Well, coming back to that theater training ’cause everything is useful, you’re looking for moments of catharsis almost, you’re looking for those moments of heightened emotion. Where people are seeking something or feeling something and they’re getting to a point and then there’s gonna be a falling out where everything just feels more satisfactory. And a good place for us to think about doing this or for me to think about doing this is in moments of play, when people are in that heightened emotional state of play. And they’re up, and there’s one thing you can do on Slack you can add reactions to people’s messages. If you try and personally, on desktop, add more than 23 reactions to a message, you will get an error message that says, “We feel like you’re overreacting.” Thank you. That’s good, but why? Why is it, error messages are a cagey place to put personality, it’s a difficult place to put personality, but we can do that there, because we know that that person is not in a state of work, they are not stressed, they are searching for the 24th emoji to add to a message, and we feel comfortable and confident saying, hey you, we see you, we get what you’re doing, we’re not gonna let you do it, ’cause we have to have some boundaries, but you know, we get you and we appreciate you, and we value that mischievous spirit, we value that curiosity. You can do that on other kinds of error messages you can do that if you have the right kind of moment, this is an error message I think about a lot, it’s not one that people get very much anymore thank God but, I’ll read out the filling what it says, “Apologies, we’re having some trouble with your web socket connection, we’ve seen this problem clear up with a restart of Slack, a suggestion we make to you now only with great regret and self-loathing.”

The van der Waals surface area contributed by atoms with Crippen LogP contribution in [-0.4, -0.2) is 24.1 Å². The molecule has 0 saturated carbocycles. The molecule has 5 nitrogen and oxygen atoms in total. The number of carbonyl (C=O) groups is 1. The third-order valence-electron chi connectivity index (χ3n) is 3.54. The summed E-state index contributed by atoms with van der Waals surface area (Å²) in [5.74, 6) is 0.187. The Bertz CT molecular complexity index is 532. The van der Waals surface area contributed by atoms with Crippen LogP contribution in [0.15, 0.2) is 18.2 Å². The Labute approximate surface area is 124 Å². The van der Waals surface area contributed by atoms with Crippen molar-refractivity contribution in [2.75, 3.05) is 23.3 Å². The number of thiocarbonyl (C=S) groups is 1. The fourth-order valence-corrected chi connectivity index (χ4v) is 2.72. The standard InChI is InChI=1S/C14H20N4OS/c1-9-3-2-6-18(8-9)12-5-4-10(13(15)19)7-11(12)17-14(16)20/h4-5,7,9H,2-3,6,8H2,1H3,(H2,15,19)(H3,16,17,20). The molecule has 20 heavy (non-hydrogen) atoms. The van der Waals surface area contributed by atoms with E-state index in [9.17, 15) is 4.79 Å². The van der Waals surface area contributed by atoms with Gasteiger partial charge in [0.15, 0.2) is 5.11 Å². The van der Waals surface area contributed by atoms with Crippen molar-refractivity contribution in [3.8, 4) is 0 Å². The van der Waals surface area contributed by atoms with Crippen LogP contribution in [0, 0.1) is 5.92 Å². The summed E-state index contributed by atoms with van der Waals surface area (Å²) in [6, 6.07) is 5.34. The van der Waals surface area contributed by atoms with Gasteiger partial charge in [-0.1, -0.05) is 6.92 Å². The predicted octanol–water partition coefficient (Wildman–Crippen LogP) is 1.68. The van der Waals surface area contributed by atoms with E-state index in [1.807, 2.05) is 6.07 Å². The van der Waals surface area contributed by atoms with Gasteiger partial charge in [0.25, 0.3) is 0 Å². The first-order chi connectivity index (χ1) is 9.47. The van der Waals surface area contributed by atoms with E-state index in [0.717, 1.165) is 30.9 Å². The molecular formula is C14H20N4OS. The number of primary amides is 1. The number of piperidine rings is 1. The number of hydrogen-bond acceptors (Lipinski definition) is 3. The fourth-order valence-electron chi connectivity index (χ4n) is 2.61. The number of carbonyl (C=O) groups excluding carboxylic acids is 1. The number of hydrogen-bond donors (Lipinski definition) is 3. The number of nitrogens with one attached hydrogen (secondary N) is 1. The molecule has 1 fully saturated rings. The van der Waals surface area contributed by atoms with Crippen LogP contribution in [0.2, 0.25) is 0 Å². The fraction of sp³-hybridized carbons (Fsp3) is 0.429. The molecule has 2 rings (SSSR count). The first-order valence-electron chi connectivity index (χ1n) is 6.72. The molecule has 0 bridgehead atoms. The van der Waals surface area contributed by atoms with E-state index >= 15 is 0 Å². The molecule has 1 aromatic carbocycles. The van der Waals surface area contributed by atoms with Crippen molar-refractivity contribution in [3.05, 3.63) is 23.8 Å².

And this is a thing that you get when you’re in the middle of your work, you’re trying to kind of get something done, suddenly, the one thing you’re depending on to do your work in that moment has fallen out, has said, I’ve fallen down and I can’t get up. And you can do nothing about it, and it’s frustrating, we’ve all had that, with all manner of software. But in this moment, people tended to do a weird thing. They tended to screengrab it, and put it on Twitter and say, “Isn’t this lovely? Isn’t this charming? I feel so happy right now, I love you Slack.” Which is weird. And I didn’t write it, it was written by one of the co-founders but, otherwise I wouldn’t go on about it so much, but, I think it’s because it’s this moment where we’re not only showing empathy, we’re showing a two-way empathy. It becomes a two-way street. It suddenly becomes a moment where people see people. It says, “We recognize your frustration. We apologize for it, and holy forking shirtballs, we feel it.” We feel it because we are frustrated too. Because in this moment, where you’re trying to do your work and the one thing you’re depending on, which is Slack, has just fallen over, and you can do nothing about it, apart from turn it off and on again, which no one ever wants to say. But the thing that we’re depending on, in our moment, in this moment, to do our work, which is to bring Slack to you, which is web sockets, whatever those were, have fallen over, and we can’t do anything about it, and that is frustrating, and in that moment, they start to see people. They start to see people behind the product. They start to see real, broken, imperfect, fallible people who get frustrated, who get ashamed because there’s a problem and they are trying but there’s just some things we can’t do. We see each other in these moments and people seek that out, we want to connect, we want to feel seen. We want to, it’s just a natural human instinct.